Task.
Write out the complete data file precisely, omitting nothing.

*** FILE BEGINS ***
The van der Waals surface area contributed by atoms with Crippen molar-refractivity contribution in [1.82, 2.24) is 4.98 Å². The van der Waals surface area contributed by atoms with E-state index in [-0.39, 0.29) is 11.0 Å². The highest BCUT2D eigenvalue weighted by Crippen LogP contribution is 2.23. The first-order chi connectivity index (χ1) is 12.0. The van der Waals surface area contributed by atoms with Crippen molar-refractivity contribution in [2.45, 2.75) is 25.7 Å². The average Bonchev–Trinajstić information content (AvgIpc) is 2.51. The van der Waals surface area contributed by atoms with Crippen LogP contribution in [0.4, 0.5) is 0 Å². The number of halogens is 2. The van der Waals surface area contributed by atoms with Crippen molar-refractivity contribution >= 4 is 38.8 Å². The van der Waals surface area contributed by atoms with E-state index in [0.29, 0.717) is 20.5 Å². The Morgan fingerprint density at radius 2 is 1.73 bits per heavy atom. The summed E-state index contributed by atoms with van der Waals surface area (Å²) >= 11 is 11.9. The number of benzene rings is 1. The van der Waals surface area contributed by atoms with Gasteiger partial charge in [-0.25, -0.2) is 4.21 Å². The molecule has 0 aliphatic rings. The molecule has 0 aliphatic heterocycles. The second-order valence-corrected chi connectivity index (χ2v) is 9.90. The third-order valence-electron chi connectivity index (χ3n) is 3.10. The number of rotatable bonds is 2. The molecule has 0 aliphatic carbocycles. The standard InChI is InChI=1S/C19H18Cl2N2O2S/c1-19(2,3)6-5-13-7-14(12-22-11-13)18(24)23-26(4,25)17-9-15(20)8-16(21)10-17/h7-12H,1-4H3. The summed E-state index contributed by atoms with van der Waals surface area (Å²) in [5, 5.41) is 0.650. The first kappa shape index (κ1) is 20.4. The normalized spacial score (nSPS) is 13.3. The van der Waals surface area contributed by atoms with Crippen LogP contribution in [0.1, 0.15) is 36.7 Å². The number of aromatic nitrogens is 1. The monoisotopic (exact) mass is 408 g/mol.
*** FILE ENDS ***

The van der Waals surface area contributed by atoms with Crippen molar-refractivity contribution in [1.82, 2.24) is 4.98 Å². The van der Waals surface area contributed by atoms with E-state index in [-0.39, 0.29) is 11.0 Å². The highest BCUT2D eigenvalue weighted by Crippen LogP contribution is 2.23. The first-order chi connectivity index (χ1) is 12.0. The van der Waals surface area contributed by atoms with Crippen molar-refractivity contribution in [2.45, 2.75) is 25.7 Å². The average Bonchev–Trinajstić information content (AvgIpc) is 2.51. The van der Waals surface area contributed by atoms with Crippen LogP contribution in [0.4, 0.5) is 0 Å². The number of halogens is 2. The van der Waals surface area contributed by atoms with Crippen molar-refractivity contribution >= 4 is 38.8 Å². The van der Waals surface area contributed by atoms with E-state index in [0.29, 0.717) is 20.5 Å². The Morgan fingerprint density at radius 2 is 1.73 bits per heavy atom. The summed E-state index contributed by atoms with van der Waals surface area (Å²) >= 11 is 11.9. The number of benzene rings is 1. The van der Waals surface area contributed by atoms with Gasteiger partial charge in [-0.25, -0.2) is 4.21 Å². The molecule has 0 aliphatic rings. The molecule has 0 aliphatic heterocycles. The second-order valence-corrected chi connectivity index (χ2v) is 9.90. The third-order valence-electron chi connectivity index (χ3n) is 3.10. The number of rotatable bonds is 2. The molecule has 0 aliphatic carbocycles. The standard InChI is InChI=1S/C19H18Cl2N2O2S/c1-19(2,3)6-5-13-7-14(12-22-11-13)18(24)23-26(4,25)17-9-15(20)8-16(21)10-17/h7-12H,1-4H3. The summed E-state index contributed by atoms with van der Waals surface area (Å²) in [5, 5.41) is 0.650. The first kappa shape index (κ1) is 20.4. The normalized spacial score (nSPS) is 13.3. The van der Waals surface area contributed by atoms with Crippen LogP contribution in [0.1, 0.15) is 36.7 Å². The number of aromatic nitrogens is 1. The monoisotopic (exact) mass is 408 g/mol.